The pressure is thus on the government to set environmentally friendly standards for construction products, which then can be used as a benchmark for evaluating claims. This is a very complex field, typically addressed through Life Cycle Assessment (LCA) methodologies, all of which are open to disputes such as determining where assessment begins (i.e., cradle-to-grave), traceability, and where liability ends.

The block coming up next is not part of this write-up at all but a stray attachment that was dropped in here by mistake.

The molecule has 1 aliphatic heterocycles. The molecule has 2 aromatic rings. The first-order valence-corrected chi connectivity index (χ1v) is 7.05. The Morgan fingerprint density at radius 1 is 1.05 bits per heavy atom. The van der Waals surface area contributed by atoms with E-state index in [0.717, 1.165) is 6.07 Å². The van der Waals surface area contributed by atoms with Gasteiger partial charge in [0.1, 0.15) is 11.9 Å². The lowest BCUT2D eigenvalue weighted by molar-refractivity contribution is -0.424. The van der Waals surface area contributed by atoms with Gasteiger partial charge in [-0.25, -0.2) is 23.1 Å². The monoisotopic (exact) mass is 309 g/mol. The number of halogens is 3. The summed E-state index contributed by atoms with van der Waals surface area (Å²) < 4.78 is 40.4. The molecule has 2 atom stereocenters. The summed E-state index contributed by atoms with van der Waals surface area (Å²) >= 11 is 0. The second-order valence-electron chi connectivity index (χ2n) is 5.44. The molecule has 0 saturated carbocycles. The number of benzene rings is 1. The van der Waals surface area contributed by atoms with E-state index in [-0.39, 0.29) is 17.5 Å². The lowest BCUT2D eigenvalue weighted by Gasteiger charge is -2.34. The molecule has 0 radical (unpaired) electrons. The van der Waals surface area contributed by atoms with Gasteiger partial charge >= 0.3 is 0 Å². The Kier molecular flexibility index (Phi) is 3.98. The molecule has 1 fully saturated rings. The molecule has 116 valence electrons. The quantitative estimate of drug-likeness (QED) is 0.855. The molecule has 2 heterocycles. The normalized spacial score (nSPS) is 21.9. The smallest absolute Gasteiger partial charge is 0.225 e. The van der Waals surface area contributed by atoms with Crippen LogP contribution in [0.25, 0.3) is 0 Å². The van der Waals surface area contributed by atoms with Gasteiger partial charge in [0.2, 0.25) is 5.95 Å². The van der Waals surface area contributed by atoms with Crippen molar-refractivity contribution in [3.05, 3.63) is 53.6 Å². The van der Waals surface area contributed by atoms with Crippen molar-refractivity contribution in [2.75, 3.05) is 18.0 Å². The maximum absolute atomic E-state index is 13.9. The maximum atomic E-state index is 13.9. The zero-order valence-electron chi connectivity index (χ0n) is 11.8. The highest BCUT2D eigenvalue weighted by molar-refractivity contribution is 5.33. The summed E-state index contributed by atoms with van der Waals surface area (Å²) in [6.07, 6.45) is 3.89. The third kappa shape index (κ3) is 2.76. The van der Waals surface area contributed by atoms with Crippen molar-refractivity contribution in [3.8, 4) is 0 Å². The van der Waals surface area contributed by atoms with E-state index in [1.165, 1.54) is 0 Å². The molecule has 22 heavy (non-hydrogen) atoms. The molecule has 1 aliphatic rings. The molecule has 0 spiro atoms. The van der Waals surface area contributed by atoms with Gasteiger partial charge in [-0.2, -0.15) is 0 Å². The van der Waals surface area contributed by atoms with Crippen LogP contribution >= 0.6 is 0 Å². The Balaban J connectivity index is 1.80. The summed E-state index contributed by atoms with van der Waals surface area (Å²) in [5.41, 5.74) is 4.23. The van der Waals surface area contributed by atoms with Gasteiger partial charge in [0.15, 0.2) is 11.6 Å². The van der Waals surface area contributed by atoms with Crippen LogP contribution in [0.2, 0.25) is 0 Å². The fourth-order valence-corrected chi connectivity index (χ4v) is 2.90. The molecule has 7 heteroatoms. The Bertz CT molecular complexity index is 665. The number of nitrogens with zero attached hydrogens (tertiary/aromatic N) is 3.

Most often, disclosure is the key component. In 1992, the FTC issued its “Guides for the Use of Environmental Marketing Claims,” commonly known as the “Green Guides,” and updated them in 1996 and 1998. On October 6, 2010, the Federal Trade Commission (FTC) released a proposed revised set of “Green Guidelines.” The FTC is currently reviewing them to ensure that they are “appropriately responsive to change in the market place and in consumer perception of environmental claims.” Although the Green Guides are administrative interpretations of the law, without the force and effect of law (and therefore are not independently enforceable), the FTC has brought law enforcement actions targeting “allegedly false or unsubstantiated environmental claims.” The FTC has stated that if a marketer makes claims inconsistent with the Green Guidelines, it can take action under Section 5 of the FTC Act, which prohibits unfair or deceptive practices. The FTC has made available a number of brochures and other educational resources for consumers and businesses, which are available at www.ftc.gov/opa/reporter/greengds.shtm.